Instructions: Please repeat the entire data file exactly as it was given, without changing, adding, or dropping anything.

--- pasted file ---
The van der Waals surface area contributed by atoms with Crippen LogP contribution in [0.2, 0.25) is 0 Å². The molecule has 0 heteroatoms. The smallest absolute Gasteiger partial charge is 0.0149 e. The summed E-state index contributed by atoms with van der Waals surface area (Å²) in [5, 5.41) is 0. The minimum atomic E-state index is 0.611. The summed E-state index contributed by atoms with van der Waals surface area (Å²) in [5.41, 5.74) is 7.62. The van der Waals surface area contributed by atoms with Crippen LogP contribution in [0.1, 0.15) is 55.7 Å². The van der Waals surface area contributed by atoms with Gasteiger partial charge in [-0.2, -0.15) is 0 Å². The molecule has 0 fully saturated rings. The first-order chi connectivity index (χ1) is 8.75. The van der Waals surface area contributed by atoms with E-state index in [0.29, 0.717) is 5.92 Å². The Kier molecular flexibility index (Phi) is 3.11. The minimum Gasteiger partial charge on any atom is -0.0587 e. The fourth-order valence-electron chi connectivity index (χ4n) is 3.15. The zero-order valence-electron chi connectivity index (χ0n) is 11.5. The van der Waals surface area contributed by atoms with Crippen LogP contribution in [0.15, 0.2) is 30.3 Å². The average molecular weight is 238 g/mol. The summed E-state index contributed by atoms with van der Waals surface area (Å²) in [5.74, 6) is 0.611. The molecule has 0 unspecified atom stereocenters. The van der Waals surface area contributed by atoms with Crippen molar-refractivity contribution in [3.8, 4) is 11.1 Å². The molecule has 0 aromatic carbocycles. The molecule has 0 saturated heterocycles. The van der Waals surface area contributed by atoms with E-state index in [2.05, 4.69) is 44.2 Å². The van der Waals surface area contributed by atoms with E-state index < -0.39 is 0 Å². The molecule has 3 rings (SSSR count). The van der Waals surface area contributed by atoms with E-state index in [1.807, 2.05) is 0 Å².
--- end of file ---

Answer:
The van der Waals surface area contributed by atoms with Crippen LogP contribution in [0.2, 0.25) is 0 Å². The molecule has 0 heteroatoms. The smallest absolute Gasteiger partial charge is 0.0149 e. The summed E-state index contributed by atoms with van der Waals surface area (Å²) in [5, 5.41) is 0. The minimum atomic E-state index is 0.611. The summed E-state index contributed by atoms with van der Waals surface area (Å²) in [5.41, 5.74) is 7.62. The van der Waals surface area contributed by atoms with Crippen LogP contribution in [0.1, 0.15) is 55.7 Å². The van der Waals surface area contributed by atoms with Gasteiger partial charge in [-0.2, -0.15) is 0 Å². The molecule has 0 fully saturated rings. The first-order chi connectivity index (χ1) is 8.75. The van der Waals surface area contributed by atoms with E-state index in [0.29, 0.717) is 5.92 Å². The Kier molecular flexibility index (Phi) is 3.11. The minimum Gasteiger partial charge on any atom is -0.0587 e. The fourth-order valence-electron chi connectivity index (χ4n) is 3.15. The zero-order valence-electron chi connectivity index (χ0n) is 11.5. The van der Waals surface area contributed by atoms with Crippen LogP contribution in [0.15, 0.2) is 30.3 Å². The average molecular weight is 238 g/mol. The summed E-state index contributed by atoms with van der Waals surface area (Å²) in [5.74, 6) is 0.611. The molecule has 0 unspecified atom stereocenters. The van der Waals surface area contributed by atoms with Crippen molar-refractivity contribution in [3.8, 4) is 11.1 Å². The molecule has 0 aromatic carbocycles. The molecule has 0 saturated heterocycles. The van der Waals surface area contributed by atoms with E-state index in [2.05, 4.69) is 44.2 Å². The van der Waals surface area contributed by atoms with E-state index < -0.39 is 0 Å². The molecule has 3 rings (SSSR count). The van der Waals surface area contributed by atoms with E-state index in [1.807, 2.05) is 0 Å².